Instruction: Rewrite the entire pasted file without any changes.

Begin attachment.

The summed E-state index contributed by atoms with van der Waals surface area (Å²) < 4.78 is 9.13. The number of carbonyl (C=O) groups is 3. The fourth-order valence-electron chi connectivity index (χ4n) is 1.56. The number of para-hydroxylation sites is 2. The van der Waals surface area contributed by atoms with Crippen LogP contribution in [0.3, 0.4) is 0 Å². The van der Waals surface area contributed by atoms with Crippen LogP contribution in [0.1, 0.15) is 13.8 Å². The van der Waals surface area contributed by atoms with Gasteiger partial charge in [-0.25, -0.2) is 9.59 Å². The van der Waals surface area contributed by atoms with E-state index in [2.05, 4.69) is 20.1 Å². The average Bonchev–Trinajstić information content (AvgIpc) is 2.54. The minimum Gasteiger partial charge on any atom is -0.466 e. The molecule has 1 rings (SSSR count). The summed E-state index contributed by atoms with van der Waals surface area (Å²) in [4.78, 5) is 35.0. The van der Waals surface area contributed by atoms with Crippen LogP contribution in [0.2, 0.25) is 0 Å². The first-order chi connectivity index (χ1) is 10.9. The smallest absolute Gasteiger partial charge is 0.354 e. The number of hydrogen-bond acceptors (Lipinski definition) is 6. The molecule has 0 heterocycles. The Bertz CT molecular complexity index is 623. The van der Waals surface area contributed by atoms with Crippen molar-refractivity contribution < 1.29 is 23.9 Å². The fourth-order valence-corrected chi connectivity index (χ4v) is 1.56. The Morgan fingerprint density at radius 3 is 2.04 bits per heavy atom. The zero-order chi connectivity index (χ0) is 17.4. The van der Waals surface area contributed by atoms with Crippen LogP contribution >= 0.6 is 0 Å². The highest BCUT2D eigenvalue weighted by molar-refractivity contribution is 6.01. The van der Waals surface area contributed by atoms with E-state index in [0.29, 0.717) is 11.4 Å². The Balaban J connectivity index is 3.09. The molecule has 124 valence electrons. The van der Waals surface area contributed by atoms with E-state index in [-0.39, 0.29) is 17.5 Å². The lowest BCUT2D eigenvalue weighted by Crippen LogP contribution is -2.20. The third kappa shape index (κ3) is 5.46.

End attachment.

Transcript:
The summed E-state index contributed by atoms with van der Waals surface area (Å²) < 4.78 is 9.13. The number of carbonyl (C=O) groups is 3. The fourth-order valence-electron chi connectivity index (χ4n) is 1.56. The number of para-hydroxylation sites is 2. The van der Waals surface area contributed by atoms with Crippen LogP contribution in [0.3, 0.4) is 0 Å². The van der Waals surface area contributed by atoms with Crippen LogP contribution in [0.1, 0.15) is 13.8 Å². The van der Waals surface area contributed by atoms with Gasteiger partial charge in [-0.25, -0.2) is 9.59 Å². The van der Waals surface area contributed by atoms with E-state index in [2.05, 4.69) is 20.1 Å². The average Bonchev–Trinajstić information content (AvgIpc) is 2.54. The minimum Gasteiger partial charge on any atom is -0.466 e. The molecule has 1 rings (SSSR count). The summed E-state index contributed by atoms with van der Waals surface area (Å²) in [4.78, 5) is 35.0. The van der Waals surface area contributed by atoms with Crippen LogP contribution in [0.2, 0.25) is 0 Å². The first-order chi connectivity index (χ1) is 10.9. The smallest absolute Gasteiger partial charge is 0.354 e. The number of hydrogen-bond acceptors (Lipinski definition) is 6. The molecule has 0 heterocycles. The Bertz CT molecular complexity index is 623. The van der Waals surface area contributed by atoms with Crippen molar-refractivity contribution < 1.29 is 23.9 Å². The fourth-order valence-corrected chi connectivity index (χ4v) is 1.56. The Morgan fingerprint density at radius 3 is 2.04 bits per heavy atom. The zero-order chi connectivity index (χ0) is 17.4. The van der Waals surface area contributed by atoms with Crippen LogP contribution >= 0.6 is 0 Å². The highest BCUT2D eigenvalue weighted by molar-refractivity contribution is 6.01. The van der Waals surface area contributed by atoms with E-state index in [0.29, 0.717) is 11.4 Å². The Balaban J connectivity index is 3.09. The molecule has 124 valence electrons. The van der Waals surface area contributed by atoms with E-state index in [-0.39, 0.29) is 17.5 Å². The lowest BCUT2D eigenvalue weighted by Crippen LogP contribution is -2.20. The third kappa shape index (κ3) is 5.46.